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Monday
9.30am - 5.00pm
Tuesday
9.30am - 5.00pm
Wednesday
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Thursday
9.30am - 5.00pm
Friday
9.30am - 5.00pm
Saturday
9.30am - 12.30pm
Closed Sundays and all Public Holidays

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The Berwick Mechanics Institute and Free Library is one of onlyold bmi six Mechanics Institutes which still operate as libraries in Victoria today. The others are at Prahran, Ballarat, Maldon, Footscray and the Melbourne Athenaeum.

Mechanics Institutes had their origins in 19th century Britain and were established for the purpose of assisting in the education of "mechanics", as tradespeople were then known. Until 1872, there was no free education in Britain and the skills and crafts were taught to tradespeople at their place of employment. The founders of the Mechanics movement decided that their workers would improve if they understood the nature and properties of the tools that they used.

Following the discovery of gold in the !850s in Victoria, the rapid increase in population led to the establishment of over 1000 Institutes in towns and cities. Berwick was gazetted as a town in 1861, and in 1864 a request was made to the Chief Secretary that a newly formed Institute there be sent a copy of the Government Gazette. In the same year, the Government reserved a block of land at the corner of Peel Street and Irby Road (now Rutland Road) for a Mechanics Institute.


It is probable that the first meetings of the Institute were held at Robert Bain's "Border Hotel" (now the Berwick Inn), as the first mention of a building owned by the Institute was in 1868, when the Government records show that the Berwick Institute had spent 75 pounds sterling on its building. The Berwick Mechanics Institute, like most Institutes in Australia, focussed largely on the provision of further learning through lectures and debates, and contained a range of books and journal material for loan by subscription.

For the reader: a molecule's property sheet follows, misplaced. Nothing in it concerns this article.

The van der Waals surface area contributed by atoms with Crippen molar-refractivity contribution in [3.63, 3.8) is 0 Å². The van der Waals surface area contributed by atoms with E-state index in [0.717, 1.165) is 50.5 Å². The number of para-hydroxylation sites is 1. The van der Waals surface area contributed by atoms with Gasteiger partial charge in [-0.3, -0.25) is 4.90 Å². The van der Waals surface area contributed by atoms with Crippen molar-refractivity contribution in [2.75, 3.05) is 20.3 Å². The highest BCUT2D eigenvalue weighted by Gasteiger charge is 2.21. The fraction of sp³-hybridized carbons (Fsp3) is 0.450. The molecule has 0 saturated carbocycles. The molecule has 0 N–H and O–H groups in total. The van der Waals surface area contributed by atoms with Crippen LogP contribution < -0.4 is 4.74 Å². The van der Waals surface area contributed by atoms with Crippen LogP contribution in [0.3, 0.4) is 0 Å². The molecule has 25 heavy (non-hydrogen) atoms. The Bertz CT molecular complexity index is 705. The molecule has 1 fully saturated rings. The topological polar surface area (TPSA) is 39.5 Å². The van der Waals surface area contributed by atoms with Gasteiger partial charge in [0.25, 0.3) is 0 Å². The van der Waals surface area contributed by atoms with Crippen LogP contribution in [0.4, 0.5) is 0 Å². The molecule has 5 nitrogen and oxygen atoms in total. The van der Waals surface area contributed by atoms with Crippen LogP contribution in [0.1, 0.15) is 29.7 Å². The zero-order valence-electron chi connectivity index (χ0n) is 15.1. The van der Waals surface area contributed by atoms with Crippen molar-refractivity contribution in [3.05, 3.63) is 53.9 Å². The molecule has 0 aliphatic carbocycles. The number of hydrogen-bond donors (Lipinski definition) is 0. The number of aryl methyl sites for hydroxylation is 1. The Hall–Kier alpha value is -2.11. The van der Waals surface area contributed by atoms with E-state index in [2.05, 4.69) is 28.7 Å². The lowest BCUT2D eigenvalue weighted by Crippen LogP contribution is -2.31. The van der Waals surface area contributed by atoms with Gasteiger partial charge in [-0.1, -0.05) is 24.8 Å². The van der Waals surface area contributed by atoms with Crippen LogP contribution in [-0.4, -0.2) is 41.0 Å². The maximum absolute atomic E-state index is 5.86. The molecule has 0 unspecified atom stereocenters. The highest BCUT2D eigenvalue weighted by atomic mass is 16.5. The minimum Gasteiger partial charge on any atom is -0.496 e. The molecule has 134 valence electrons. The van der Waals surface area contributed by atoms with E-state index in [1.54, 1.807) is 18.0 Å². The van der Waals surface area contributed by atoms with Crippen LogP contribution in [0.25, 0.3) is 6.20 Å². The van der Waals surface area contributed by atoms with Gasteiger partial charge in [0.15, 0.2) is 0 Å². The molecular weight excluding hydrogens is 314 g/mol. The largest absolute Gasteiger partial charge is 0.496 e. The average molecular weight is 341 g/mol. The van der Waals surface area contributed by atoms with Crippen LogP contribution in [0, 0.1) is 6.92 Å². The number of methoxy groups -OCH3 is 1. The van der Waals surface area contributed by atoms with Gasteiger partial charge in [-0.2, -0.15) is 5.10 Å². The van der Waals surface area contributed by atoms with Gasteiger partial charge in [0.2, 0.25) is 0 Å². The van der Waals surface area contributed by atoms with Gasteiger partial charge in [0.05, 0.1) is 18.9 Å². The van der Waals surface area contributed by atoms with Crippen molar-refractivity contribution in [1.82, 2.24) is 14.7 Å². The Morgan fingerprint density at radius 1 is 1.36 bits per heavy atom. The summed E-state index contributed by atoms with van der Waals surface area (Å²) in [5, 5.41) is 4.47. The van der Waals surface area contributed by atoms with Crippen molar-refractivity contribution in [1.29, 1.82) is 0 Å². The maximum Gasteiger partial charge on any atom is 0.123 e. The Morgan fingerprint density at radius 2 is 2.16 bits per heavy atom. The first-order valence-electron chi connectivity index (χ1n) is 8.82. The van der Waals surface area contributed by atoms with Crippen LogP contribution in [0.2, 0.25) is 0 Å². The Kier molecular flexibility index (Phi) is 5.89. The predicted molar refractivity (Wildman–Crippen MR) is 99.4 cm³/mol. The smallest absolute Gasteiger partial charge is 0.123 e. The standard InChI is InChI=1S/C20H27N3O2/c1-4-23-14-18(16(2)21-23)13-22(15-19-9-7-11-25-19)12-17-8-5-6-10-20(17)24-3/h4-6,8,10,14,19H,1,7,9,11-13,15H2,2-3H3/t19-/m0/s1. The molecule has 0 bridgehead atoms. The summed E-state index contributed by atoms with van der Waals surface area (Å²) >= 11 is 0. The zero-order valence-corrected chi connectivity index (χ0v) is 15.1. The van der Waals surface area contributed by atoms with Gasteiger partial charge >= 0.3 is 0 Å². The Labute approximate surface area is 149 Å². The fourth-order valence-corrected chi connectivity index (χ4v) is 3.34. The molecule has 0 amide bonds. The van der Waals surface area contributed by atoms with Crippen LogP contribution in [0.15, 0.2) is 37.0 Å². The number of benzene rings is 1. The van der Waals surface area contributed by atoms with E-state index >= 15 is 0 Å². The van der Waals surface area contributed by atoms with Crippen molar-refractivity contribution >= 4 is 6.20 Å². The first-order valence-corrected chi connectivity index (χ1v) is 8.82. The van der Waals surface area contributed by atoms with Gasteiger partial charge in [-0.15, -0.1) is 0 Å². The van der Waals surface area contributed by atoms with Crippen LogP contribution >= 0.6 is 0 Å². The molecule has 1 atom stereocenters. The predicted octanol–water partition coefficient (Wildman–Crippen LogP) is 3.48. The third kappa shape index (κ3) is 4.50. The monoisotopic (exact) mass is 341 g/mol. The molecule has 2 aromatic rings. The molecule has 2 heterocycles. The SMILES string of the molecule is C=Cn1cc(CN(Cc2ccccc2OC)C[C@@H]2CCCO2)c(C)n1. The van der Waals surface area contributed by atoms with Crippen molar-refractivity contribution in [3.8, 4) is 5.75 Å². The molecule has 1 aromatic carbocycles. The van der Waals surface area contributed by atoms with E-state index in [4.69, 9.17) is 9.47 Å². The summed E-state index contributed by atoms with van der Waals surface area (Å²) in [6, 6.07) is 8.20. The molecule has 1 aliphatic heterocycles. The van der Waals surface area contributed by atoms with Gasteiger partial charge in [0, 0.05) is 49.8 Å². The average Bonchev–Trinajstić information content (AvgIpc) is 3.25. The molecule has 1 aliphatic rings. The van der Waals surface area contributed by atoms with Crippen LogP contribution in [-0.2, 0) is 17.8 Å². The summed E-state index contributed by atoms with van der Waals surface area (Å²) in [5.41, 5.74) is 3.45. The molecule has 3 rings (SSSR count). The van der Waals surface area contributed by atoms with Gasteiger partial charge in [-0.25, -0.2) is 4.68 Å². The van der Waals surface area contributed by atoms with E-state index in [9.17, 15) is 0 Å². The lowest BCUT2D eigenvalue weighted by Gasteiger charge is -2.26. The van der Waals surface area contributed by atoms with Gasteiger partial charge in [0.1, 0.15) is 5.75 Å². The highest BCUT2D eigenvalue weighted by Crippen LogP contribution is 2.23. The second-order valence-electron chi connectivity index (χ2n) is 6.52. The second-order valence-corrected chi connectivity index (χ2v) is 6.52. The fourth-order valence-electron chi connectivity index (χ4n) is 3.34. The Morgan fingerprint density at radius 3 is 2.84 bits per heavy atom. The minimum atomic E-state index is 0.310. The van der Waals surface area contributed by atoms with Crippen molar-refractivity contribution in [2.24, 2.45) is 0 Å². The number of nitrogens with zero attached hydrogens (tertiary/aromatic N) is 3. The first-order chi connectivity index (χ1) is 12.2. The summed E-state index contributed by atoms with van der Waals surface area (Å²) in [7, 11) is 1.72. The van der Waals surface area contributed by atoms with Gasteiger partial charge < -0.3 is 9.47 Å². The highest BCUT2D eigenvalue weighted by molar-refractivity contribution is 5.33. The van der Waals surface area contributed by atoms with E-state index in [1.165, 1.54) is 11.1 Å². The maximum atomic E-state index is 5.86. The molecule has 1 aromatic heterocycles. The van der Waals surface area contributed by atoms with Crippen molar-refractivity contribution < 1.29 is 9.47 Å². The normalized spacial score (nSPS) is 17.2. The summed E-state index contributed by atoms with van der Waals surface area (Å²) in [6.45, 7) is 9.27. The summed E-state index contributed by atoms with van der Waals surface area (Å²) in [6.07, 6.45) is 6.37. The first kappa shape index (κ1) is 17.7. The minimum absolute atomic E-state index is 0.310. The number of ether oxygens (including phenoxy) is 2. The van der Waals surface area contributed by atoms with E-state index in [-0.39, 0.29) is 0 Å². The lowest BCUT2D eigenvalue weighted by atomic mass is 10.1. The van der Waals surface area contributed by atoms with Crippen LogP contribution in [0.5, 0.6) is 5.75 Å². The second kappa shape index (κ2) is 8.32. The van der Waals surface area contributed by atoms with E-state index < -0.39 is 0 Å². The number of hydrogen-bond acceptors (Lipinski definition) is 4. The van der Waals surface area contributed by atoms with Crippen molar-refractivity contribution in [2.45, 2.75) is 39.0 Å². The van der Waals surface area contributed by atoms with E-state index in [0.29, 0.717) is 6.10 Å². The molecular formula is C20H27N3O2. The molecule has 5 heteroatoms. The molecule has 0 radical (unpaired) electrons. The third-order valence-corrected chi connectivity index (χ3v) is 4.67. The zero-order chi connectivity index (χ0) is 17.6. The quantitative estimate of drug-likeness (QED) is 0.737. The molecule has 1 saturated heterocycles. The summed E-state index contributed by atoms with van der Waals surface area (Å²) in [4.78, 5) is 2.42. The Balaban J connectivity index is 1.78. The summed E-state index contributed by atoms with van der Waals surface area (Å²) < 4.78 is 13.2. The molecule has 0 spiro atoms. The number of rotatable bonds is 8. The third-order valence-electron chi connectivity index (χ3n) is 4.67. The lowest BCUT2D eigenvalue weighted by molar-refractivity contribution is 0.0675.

leaseIn 1877, permission was requested from the Ministry of Lands Melbourne Registry for the building to be moved to a site in the main street near the Post Office "to a position which was easy of access". In 1878, Robert Bain, the owner of the Border Hotel from 1857 until 1887, gave the Institute a block of his land, this gift taking the form of a lease for a period of 500 years on condition that the land was used for a Mechanics Institute and Public Library. The rental was set at one shilling a year on demand.

The present Institute still stands on that land. In 1979, a further site of similar size was purchased by the City of Berwick for extensions. This purchase came as a consequence of a donation of $50,000 by Lady Casey to the City Council in 1979 for a new library building. It was agreed that this donation would be matched by the City Council, with an amount to be raised by the Library Committee for furniture, fittings and bookstock. To satisfy local building regulations, the lease from Robert Bain to the Institute was surrendered to the then City of Berwick. A copy of this historic lease document hands on the east wall of the new building, on the site of the original leasehold.

The new building was opened in 1982 by Lady Murray, the wife of the Govenor of Victoria. It retains the features of the old building, including hand-made bricks, baltic pine lining boards and the design of the original facade.

For further information about our history, we recommend: Berwick Mechanics Institute and Free Library: a History, by Richard Myers (1999, ISBN 0646374982). Copies of this book are available for loan or purchase in the Library.


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